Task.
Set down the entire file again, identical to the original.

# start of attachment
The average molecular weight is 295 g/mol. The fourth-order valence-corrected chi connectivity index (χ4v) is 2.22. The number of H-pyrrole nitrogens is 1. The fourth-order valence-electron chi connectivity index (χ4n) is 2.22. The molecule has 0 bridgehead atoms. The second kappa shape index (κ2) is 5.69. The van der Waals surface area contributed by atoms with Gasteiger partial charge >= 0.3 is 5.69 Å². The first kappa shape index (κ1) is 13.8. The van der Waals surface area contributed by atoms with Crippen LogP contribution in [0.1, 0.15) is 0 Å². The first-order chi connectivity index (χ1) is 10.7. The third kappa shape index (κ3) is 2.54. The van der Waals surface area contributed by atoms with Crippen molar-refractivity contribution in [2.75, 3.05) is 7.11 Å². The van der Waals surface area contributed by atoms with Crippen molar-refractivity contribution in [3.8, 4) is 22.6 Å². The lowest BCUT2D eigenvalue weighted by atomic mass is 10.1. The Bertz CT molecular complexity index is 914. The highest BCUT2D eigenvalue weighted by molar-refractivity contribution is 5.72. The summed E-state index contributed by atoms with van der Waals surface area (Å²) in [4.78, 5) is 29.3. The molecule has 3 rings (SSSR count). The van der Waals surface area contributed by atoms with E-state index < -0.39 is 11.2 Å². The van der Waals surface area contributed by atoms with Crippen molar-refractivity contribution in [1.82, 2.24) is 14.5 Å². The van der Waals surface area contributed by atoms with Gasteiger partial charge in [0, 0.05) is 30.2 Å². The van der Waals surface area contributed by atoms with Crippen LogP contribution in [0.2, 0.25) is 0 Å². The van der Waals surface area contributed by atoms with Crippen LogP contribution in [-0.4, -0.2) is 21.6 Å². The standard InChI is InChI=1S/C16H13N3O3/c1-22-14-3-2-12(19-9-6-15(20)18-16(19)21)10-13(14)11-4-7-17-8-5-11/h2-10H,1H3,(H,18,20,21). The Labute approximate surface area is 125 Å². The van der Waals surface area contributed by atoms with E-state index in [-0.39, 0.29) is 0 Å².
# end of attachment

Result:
The average molecular weight is 295 g/mol. The fourth-order valence-corrected chi connectivity index (χ4v) is 2.22. The number of H-pyrrole nitrogens is 1. The fourth-order valence-electron chi connectivity index (χ4n) is 2.22. The molecule has 0 bridgehead atoms. The second kappa shape index (κ2) is 5.69. The van der Waals surface area contributed by atoms with Gasteiger partial charge >= 0.3 is 5.69 Å². The first kappa shape index (κ1) is 13.8. The van der Waals surface area contributed by atoms with Crippen LogP contribution in [0.1, 0.15) is 0 Å². The first-order chi connectivity index (χ1) is 10.7. The third kappa shape index (κ3) is 2.54. The van der Waals surface area contributed by atoms with Crippen molar-refractivity contribution in [2.75, 3.05) is 7.11 Å². The van der Waals surface area contributed by atoms with Crippen molar-refractivity contribution in [3.8, 4) is 22.6 Å². The lowest BCUT2D eigenvalue weighted by atomic mass is 10.1. The Bertz CT molecular complexity index is 914. The highest BCUT2D eigenvalue weighted by molar-refractivity contribution is 5.72. The summed E-state index contributed by atoms with van der Waals surface area (Å²) in [4.78, 5) is 29.3. The molecule has 3 rings (SSSR count). The van der Waals surface area contributed by atoms with E-state index < -0.39 is 11.2 Å². The van der Waals surface area contributed by atoms with Crippen molar-refractivity contribution in [1.82, 2.24) is 14.5 Å². The van der Waals surface area contributed by atoms with Gasteiger partial charge in [0, 0.05) is 30.2 Å². The van der Waals surface area contributed by atoms with Crippen LogP contribution in [0.2, 0.25) is 0 Å². The van der Waals surface area contributed by atoms with Crippen LogP contribution in [-0.4, -0.2) is 21.6 Å². The standard InChI is InChI=1S/C16H13N3O3/c1-22-14-3-2-12(19-9-6-15(20)18-16(19)21)10-13(14)11-4-7-17-8-5-11/h2-10H,1H3,(H,18,20,21). The Labute approximate surface area is 125 Å². The van der Waals surface area contributed by atoms with E-state index in [-0.39, 0.29) is 0 Å².